The ladies fell upon each other as if they had been mother and daughter; March and the young man shook hands, in the feeling of passengers mutually endeared by the memories of a pleasant voyage. They arrived at the fact that Mr. Leffers had received letters in England from his partners which allowed him to prolong his wedding journey in a tour of the continent, while their wives were still exclaiming at their encounter in the same hotel at Nuremberg; and then they all sat down to have, as the bride said, a real Norumbia time.
She was one of those young wives who talk always with their eyes submissively on their husbands, no matter whom they are speaking to; but she was already unconsciously ruling him in her abeyance. No doubt she was ruling him for his good; she had a livelier, mind than he, and she knew more, as the American wives of young American business men always do, and she was planning wisely for their travels. She recognized her merit in this devotion with an artless candor, which was typical rather than personal. March was glad to go out with Leffers for a little stroll, and to leave Mrs. March to listen to Mrs. Leffers, who did not let them go without making her husband promise to wrap up well, and not get his feet wet. She made March promise not to take him far, and to bring him back early, which he found himself very willing to do, after an exchange of ideas with Mr. Leffers. The young man began to talk about his wife, in her providential, her almost miraculous adaptation to the sort of man he was, and when he had once begun to explain what sort of man he was, there was no end to it, till they rejoined the ladies in the reading-room.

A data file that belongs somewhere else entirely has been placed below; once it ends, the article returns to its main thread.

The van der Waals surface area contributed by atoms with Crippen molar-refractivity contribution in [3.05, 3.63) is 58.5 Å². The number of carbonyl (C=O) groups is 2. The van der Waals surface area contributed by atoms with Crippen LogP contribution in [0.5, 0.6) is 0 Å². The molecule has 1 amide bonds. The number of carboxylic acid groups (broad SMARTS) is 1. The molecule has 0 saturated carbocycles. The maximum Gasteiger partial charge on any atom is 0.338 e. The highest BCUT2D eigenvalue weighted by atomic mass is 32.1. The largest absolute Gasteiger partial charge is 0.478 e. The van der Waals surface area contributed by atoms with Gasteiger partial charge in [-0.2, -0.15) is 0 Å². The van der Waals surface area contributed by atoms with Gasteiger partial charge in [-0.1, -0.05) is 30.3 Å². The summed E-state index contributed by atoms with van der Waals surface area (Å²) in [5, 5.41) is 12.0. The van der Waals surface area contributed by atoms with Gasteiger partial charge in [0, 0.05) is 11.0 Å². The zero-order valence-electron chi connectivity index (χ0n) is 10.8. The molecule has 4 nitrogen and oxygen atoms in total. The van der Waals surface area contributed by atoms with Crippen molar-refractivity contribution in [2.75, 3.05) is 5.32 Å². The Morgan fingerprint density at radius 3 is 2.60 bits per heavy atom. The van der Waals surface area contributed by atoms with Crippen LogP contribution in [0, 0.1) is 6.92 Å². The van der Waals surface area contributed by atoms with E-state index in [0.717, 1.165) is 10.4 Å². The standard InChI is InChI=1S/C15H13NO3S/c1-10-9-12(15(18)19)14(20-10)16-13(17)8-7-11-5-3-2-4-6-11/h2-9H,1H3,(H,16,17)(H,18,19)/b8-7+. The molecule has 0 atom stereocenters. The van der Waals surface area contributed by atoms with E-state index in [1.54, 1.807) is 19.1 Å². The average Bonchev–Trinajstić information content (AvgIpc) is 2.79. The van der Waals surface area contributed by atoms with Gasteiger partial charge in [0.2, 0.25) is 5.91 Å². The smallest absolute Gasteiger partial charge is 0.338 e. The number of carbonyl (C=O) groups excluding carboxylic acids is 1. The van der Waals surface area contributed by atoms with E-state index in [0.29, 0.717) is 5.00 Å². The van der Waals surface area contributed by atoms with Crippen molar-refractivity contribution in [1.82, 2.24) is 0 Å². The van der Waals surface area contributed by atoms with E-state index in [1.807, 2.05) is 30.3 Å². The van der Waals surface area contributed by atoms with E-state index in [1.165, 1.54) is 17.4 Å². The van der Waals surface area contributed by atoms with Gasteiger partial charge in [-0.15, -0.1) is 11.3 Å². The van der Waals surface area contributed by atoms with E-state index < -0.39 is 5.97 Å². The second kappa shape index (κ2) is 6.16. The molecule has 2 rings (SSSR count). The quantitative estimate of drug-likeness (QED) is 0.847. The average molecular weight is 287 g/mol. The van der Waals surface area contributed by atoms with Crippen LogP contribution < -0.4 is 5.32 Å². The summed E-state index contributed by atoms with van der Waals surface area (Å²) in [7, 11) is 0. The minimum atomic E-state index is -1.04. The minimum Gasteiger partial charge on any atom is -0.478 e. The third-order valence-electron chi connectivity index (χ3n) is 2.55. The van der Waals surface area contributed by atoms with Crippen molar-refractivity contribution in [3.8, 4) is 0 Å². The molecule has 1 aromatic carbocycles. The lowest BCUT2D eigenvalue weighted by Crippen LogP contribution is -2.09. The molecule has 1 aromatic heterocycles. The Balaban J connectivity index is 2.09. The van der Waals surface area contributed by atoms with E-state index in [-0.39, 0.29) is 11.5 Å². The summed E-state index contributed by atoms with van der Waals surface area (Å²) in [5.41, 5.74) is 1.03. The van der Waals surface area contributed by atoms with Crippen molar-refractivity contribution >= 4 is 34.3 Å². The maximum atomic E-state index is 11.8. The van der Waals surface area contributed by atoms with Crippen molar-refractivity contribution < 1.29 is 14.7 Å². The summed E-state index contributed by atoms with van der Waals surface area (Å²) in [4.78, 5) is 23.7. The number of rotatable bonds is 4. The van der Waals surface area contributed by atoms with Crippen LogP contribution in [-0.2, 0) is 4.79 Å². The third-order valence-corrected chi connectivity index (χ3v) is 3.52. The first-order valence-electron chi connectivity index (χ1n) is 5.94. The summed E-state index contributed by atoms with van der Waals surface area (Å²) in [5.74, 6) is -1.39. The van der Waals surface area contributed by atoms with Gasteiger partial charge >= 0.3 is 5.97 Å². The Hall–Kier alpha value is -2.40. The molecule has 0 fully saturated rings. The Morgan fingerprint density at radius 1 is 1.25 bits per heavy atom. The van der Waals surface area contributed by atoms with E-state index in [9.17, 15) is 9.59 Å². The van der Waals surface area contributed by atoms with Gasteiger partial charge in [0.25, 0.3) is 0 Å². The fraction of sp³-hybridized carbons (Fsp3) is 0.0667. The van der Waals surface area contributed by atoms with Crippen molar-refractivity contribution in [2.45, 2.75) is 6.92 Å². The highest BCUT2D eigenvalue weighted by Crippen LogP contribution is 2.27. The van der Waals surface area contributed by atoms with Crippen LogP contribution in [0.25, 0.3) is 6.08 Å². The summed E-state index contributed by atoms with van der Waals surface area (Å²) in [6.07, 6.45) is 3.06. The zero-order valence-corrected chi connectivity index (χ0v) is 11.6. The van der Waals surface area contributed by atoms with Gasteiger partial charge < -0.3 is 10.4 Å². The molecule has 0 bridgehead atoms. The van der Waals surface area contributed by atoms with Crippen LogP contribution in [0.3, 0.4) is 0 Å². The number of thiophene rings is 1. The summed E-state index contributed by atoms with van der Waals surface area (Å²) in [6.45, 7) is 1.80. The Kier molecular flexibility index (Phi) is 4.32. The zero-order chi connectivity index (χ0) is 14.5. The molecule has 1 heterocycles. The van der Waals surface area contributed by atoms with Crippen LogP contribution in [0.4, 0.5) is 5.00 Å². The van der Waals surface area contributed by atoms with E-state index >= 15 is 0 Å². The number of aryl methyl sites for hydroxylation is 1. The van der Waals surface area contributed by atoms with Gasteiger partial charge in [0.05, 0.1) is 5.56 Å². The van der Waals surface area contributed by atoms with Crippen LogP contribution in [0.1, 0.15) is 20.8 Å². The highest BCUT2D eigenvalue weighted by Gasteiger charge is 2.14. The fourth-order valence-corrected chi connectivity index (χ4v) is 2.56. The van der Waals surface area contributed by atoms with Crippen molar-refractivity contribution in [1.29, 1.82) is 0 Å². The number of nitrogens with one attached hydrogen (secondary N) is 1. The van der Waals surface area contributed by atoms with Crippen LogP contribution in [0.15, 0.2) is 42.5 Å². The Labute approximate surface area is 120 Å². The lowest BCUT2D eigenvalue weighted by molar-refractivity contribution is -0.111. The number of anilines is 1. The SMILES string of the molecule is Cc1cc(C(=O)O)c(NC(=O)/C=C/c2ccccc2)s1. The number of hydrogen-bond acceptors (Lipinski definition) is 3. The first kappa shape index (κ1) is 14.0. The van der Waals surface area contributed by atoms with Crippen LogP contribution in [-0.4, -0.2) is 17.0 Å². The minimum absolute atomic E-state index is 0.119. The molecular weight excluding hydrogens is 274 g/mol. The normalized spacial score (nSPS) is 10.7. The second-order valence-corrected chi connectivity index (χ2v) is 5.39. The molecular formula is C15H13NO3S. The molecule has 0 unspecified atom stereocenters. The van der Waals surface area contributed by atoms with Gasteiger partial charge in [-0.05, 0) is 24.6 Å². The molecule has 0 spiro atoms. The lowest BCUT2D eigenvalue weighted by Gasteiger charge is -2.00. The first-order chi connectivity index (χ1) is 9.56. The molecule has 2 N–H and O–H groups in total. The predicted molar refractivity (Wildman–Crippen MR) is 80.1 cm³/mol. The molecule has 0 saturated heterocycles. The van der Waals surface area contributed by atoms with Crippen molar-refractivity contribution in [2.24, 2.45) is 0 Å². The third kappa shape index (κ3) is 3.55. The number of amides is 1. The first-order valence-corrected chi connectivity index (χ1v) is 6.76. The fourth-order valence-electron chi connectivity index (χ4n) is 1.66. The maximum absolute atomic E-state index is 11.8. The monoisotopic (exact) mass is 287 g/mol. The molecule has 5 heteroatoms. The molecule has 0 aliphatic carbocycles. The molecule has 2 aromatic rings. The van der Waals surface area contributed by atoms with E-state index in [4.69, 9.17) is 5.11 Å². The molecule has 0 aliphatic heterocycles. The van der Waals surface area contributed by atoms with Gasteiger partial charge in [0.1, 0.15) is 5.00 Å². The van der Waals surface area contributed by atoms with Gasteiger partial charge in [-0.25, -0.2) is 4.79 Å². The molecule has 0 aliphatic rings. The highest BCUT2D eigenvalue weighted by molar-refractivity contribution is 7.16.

The young couple came to the station to see the Marches off after dinner the next day; and the wife left a bank of flowers on the seat beside Mrs. March, who said, as soon as they were gone, “I believe I would rather meet people of our own age after this. I used to think that you could keep young by being with young people; but I don’t, now. There world is very different from ours. Our world doesn’t really exist any more, but as long as we keep away from theirs we needn’t realize it. Young people,” she went on, “are more practical-minded than we used to be; they’re quite as sentimental; but I don’t think they care so much for the higher things. They’re not so much brought up on poetry as we were,” she pursued. “That little Mrs. Leffers would have read Longfellow in our time; but now she didn’t know of his poem on Nuremberg; she was intelligent enough about the place, but you could see that its quaintness was not so precious as it was to us; not so sacred.” Her tone entreated him to find more meaning in her words than she had put into them. “They couldn’t have felt as we did about that old ivied wall and that grassy, flowery moat under it; and the beautiful Damenthor and that pile-up of the roofs from the Burg; and those winding streets with their Gothic facades all, cobwebbed with trolley wires; and that yellow, aguish-looking river drowsing through the town under the windows of those overhanging houses; and the market-place, and the squares before the churches, with their queer shops in the nooks and corners round them!”